Bit :# # = 0 to 7 (Bytes), 0-15 (Words), 0 to 31 (DWords) Isolates a Bit from a Byte, Word, or DWord element
Byte :B# # = 0 to 1 (Words), 0 to 3 (DWords) Isolates a Byte from a Word or DWord element
Word :W# # = 0 to 1 (DWords) Isolates a Word from a DWord element

Aggregation casts will group multiple elements into a larger element.

Access Size Syntax Description
Byte :B Combines 8 bits into a Byte
Word :W Combines 16 bits or 2 Bytes into a Word
DWord 😀 Combines 32 bits, 4 Bytes, or 2 Words into a DWord

Format casts will reinterpret the format of data in the element.

Format Syntax Description
Unsigned Integer :U Reinterprets data as Unsigned Integer
Signed Integer :S Reinterprets data as Signed Integer
Real :R Reinterprets data as Floating Point

Cast Builder
The Do-More Designer software has a built-in cast builder that will help you in casing different elements. This is done by the Element Browser window. You can get to the Element Browser window by the main menu. Search | Element Browser… The short cut key is F9.

Hit the Show Cast-Builder button to show the cast builder.

Let’s select the source element as V0. The picture above will automatically show you that V0 is a unsigned word. We will now select under the cast builder size (#) – Bit and under the offset 3. This means that we want the third bit in V0.

The result V0:3 specify the bit that we are looking for in the word.
Now let’s take the same word and cast it as a DWord Real value. This means that our instruction will use V0 and V1.

Our resulting cast is V0:RD.

Indirect Addressing
Indirect addressing allows the memory addressed used by an instruction to be varied so that it can point to more than one location when running.
All of the data blocks in the CPU can be used as arrays. This includes the ones that you can define yourself. The array index must be in the range of 0 to 65535 and must be stored in the V memory location.
Example:
In this example we are using V0 as the pointer in the array. Its value ranges from 1 to 6. We are using the instruction Move V[V0] to V100.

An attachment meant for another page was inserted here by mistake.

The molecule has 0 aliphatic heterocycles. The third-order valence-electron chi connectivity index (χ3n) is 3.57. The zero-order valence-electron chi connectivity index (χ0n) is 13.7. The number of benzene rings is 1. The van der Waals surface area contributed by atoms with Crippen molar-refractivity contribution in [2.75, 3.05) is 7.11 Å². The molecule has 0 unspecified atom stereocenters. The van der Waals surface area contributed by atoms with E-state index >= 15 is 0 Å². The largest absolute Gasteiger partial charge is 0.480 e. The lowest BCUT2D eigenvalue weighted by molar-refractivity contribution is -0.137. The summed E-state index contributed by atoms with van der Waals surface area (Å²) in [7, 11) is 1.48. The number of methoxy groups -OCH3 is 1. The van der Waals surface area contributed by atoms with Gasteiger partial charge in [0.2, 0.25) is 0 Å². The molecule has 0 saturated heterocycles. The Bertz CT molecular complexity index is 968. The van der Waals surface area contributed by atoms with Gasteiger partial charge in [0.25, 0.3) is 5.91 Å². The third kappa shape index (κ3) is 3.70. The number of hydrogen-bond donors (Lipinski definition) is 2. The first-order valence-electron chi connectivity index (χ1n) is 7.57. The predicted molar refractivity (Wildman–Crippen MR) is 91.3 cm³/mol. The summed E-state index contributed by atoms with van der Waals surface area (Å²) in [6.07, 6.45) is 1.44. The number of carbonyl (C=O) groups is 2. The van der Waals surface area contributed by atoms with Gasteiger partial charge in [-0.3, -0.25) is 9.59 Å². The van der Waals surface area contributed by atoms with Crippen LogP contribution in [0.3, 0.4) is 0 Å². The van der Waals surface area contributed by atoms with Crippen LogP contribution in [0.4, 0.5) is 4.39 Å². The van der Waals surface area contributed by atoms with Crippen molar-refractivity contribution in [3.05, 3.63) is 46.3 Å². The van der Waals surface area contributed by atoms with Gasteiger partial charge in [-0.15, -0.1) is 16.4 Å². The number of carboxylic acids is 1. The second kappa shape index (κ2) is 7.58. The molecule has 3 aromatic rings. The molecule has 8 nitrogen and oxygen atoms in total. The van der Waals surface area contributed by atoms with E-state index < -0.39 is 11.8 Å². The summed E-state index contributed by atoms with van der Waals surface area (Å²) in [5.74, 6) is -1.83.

The following post have further information on indirect addressing:
HERE IS A METHOD THAT IS HELPING PLC PROGRAMMERS TO PROGRAM FASTER
BUILDING A PLC PROGRAM THAT YOU CAN BE PROUD OF

Creating Data Blocks (Tables)
Creating and modifying data blocks can be accomplished by the system configuration window. Main menu PLC | System Configuration… You can also hit the Configure symbol on the toolbar.

Lets edit the C block of memory. Double click on the C block (#9) or click and select Edit Memory Block.

You can see the parameters for this block of memory. Lets change the size of the block to 4095 and make them non-memory retentive.

Once the parameters are changed select OK to save your configuration.

Our modification of our memory block is complete.
To create a new memory block in our BRX controller, select the Add Memory Block button on the system configuration window.

We can now put in the parameters that we want for our new memory block.
Name: DM
Data Type: Unsigned Word
Block Size: 2048
Entire Block Retentive – When power is removed from the PLC or the mode of the PLC changes from Run to Program, the information is retained.

We can now see our new block on the system configuration window.

Changing and adding memory blocks is a great feature on this new BRX series PLC.

You can watch the video below to see the different numbering systems and addressing on the BRX Series PLC.

BRX Series PLC from Automation Direct – Power to deliver
Overview Link (Configure and purchase a system)
Manuals and Product Inserts (Installation and Setup Instruction)
Do-More Designer Software v2.0.3 (Free Download Link) – The software will contain all of the instruction sets and help files for the BRX Series PLC.

Next time we will look at our first program using the BRX PLC.

Watch on YouTube : BRX PLC Numbering Systems and Addressing
If you have any questions or need further information please contact me.
Thank you,
Garry



If you’re like most of my readers, you’re committed to learning about technology. Numbering systems used in PLC’s are not difficult to learn and understand. We will walk through the numbering systems used in PLCs. This includes Bits, Decimal, Hexadecimal, ASCII and Floating Point.